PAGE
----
Public events come in all shapes and sizes. From a quiz night in a village hall to a concert in a conference centre. They’re not just indoors either. Outside events might include fairs and fetes, carnivals and parades as well as farmer’s markets and sporting events.
After a few years where numbers at events have been limited, health and safety is on every organiser’s mind. With celebrations for the Jubilee coming up in the summer of 2022 it’s time to start planning and for every single event that means putting in place safeguards such as first aid provision to ensure that everyone has a great time.
As an event organiser, there’s no specific legal requirement relating to first aid for attendees although there is one for staff and volunteers in the form of the Health and Safety (First Aid) Regulations 1981. However, the Health and Safety Executive (HSE) does make the recommendation that members of the public are included in your plans for provision.
Not having sufficient first aid provision isn’t only an issue for the attendees. The event is essentially a workplace which means that it’s subject to various pieces of health and safety legislation.
You could also invalidate your event insurance and damage the reputation of the organisation running the event. If an accident or illness results in serious injury of death you could find that failing to provide adequate first aid cover or assess the potential risks may result in prosecution. So it really is worth taking to time to ensure that you’ve already thought about what the unexpected might look like and put plans in place to deal with it.
How many first aiders does my event need?
You want to make that you have enough first aid support at your event but what that will mean will vary depending on factors such as the size and type of your event . A general rule would be two first aider per 1000 event attendees but you need to look beyond the number of people you expect to be there.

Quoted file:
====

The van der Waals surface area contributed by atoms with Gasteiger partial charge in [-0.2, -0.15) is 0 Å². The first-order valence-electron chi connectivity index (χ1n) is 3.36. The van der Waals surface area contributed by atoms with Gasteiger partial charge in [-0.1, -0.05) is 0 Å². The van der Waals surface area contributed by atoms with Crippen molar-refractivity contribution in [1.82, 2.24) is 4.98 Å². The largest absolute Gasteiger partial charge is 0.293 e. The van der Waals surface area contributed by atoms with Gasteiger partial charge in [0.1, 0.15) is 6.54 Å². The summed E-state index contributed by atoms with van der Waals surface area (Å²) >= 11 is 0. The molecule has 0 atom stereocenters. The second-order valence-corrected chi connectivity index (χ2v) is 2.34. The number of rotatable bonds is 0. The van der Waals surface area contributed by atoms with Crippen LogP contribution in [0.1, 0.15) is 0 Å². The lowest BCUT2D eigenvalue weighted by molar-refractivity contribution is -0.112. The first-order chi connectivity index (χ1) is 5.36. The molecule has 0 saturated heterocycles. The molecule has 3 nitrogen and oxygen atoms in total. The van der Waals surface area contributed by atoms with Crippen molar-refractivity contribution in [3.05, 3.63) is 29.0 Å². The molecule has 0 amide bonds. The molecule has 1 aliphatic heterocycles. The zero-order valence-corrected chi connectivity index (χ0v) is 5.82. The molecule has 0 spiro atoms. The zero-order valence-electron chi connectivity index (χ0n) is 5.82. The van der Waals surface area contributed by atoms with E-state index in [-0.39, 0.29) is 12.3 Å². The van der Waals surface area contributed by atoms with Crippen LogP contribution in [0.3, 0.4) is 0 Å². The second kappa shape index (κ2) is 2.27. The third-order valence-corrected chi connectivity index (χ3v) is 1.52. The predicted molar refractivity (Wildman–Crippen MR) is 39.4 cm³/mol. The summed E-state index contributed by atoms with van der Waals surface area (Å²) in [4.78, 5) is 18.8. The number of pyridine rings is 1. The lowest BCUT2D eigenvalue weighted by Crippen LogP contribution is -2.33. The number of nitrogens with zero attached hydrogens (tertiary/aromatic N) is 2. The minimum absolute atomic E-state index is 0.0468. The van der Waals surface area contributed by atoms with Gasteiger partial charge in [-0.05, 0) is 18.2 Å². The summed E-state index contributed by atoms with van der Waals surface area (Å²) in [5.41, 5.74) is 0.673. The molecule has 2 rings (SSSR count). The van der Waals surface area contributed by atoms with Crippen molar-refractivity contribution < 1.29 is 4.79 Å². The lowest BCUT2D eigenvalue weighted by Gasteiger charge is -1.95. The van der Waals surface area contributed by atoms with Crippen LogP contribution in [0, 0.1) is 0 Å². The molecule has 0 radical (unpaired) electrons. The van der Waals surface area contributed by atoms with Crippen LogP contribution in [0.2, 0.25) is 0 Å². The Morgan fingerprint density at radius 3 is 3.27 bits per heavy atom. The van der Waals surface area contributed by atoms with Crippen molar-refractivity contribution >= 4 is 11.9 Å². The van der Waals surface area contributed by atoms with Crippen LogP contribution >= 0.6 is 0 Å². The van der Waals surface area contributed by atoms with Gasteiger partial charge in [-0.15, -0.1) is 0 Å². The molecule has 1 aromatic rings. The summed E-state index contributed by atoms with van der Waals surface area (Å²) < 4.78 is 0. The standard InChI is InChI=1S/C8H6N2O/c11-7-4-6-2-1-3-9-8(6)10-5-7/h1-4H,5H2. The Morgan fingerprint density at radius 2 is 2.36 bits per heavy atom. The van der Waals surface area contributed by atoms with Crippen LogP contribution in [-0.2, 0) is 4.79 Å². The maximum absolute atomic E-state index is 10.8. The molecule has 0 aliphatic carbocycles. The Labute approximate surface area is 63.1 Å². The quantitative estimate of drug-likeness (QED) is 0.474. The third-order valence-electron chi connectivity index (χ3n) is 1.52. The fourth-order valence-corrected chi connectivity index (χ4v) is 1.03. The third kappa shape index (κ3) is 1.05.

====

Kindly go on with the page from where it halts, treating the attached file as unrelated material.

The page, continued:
Start with a risk assessment
- Is this a new event or one that you’ve run before? If you have run it before then make sure that you bear in mind accidents and injuries that have happened in previous years and any changes that you are making to the event this time round and the impact they will have. Are you increasing the number of inflatables, expanding the event area or planning to attract more of a certain demographic?
- How many people are you expecting to attend the event and who are they? Will they be arriving by car or on foot?
- What will event attendees be doing? Sitting in deck chairs listening to classical music, crowding into a hall to see giant vegetable being weighed or having queuing for rides?
Risk assessment can be a time consuming process particularly if you are a volunteer supporting a school , charity or organisation and this isn’t an area you know a lot about. That’s why it is worth using an expert to carry out your risk assessment, prepare a safety plan and advise on first aid provision for your event. It will cost less than you think and will save hours of planning time. They will understand the full implications of guidelines for health and safety at events including applying event guidelines such as the Purple Guide and the Green Guide.
There’s one last thing. Don’t leave it too late. First aiders get booked months ahead for busy periods like the summer so contact them early in the planning process. This is an area we can also help in by arranging the first aid cover you need as well as running training for staff and volunteers.